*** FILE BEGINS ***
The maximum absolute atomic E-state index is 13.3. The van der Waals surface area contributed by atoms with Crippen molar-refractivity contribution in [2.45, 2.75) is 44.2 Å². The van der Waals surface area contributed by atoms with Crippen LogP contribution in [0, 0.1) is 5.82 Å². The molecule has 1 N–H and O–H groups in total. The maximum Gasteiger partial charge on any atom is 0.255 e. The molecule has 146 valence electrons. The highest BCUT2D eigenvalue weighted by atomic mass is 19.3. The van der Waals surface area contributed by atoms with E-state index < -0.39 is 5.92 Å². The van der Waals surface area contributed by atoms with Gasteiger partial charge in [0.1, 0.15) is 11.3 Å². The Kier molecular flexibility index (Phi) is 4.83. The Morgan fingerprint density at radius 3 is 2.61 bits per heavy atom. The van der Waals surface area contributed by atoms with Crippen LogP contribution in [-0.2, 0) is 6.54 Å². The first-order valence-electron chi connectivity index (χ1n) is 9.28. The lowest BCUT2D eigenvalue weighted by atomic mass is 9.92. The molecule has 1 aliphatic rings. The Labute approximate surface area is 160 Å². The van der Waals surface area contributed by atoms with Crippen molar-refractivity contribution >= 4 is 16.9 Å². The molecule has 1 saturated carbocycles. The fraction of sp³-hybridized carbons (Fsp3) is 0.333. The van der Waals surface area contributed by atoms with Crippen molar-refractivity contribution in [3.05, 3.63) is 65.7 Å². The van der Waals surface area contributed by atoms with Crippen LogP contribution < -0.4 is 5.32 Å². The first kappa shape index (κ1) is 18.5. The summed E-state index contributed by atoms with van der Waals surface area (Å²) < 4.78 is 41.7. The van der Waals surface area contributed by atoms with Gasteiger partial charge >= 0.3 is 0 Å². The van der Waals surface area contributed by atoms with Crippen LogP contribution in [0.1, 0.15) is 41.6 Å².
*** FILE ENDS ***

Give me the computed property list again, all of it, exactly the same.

The maximum absolute atomic E-state index is 13.3. The van der Waals surface area contributed by atoms with Crippen molar-refractivity contribution in [2.45, 2.75) is 44.2 Å². The van der Waals surface area contributed by atoms with Crippen LogP contribution in [0, 0.1) is 5.82 Å². The molecule has 1 N–H and O–H groups in total. The maximum Gasteiger partial charge on any atom is 0.255 e. The molecule has 146 valence electrons. The highest BCUT2D eigenvalue weighted by atomic mass is 19.3. The van der Waals surface area contributed by atoms with E-state index < -0.39 is 5.92 Å². The van der Waals surface area contributed by atoms with Gasteiger partial charge in [0.1, 0.15) is 11.3 Å². The Kier molecular flexibility index (Phi) is 4.83. The Morgan fingerprint density at radius 3 is 2.61 bits per heavy atom. The van der Waals surface area contributed by atoms with Crippen LogP contribution in [-0.2, 0) is 6.54 Å². The first-order valence-electron chi connectivity index (χ1n) is 9.28. The lowest BCUT2D eigenvalue weighted by atomic mass is 9.92. The molecule has 1 aliphatic rings. The Labute approximate surface area is 160 Å². The van der Waals surface area contributed by atoms with Crippen molar-refractivity contribution >= 4 is 16.9 Å². The molecule has 1 saturated carbocycles. The fraction of sp³-hybridized carbons (Fsp3) is 0.333. The van der Waals surface area contributed by atoms with Crippen molar-refractivity contribution in [3.05, 3.63) is 65.7 Å². The van der Waals surface area contributed by atoms with Crippen LogP contribution < -0.4 is 5.32 Å². The first kappa shape index (κ1) is 18.5. The summed E-state index contributed by atoms with van der Waals surface area (Å²) < 4.78 is 41.7. The van der Waals surface area contributed by atoms with Gasteiger partial charge >= 0.3 is 0 Å². The van der Waals surface area contributed by atoms with Crippen LogP contribution in [0.1, 0.15) is 41.6 Å².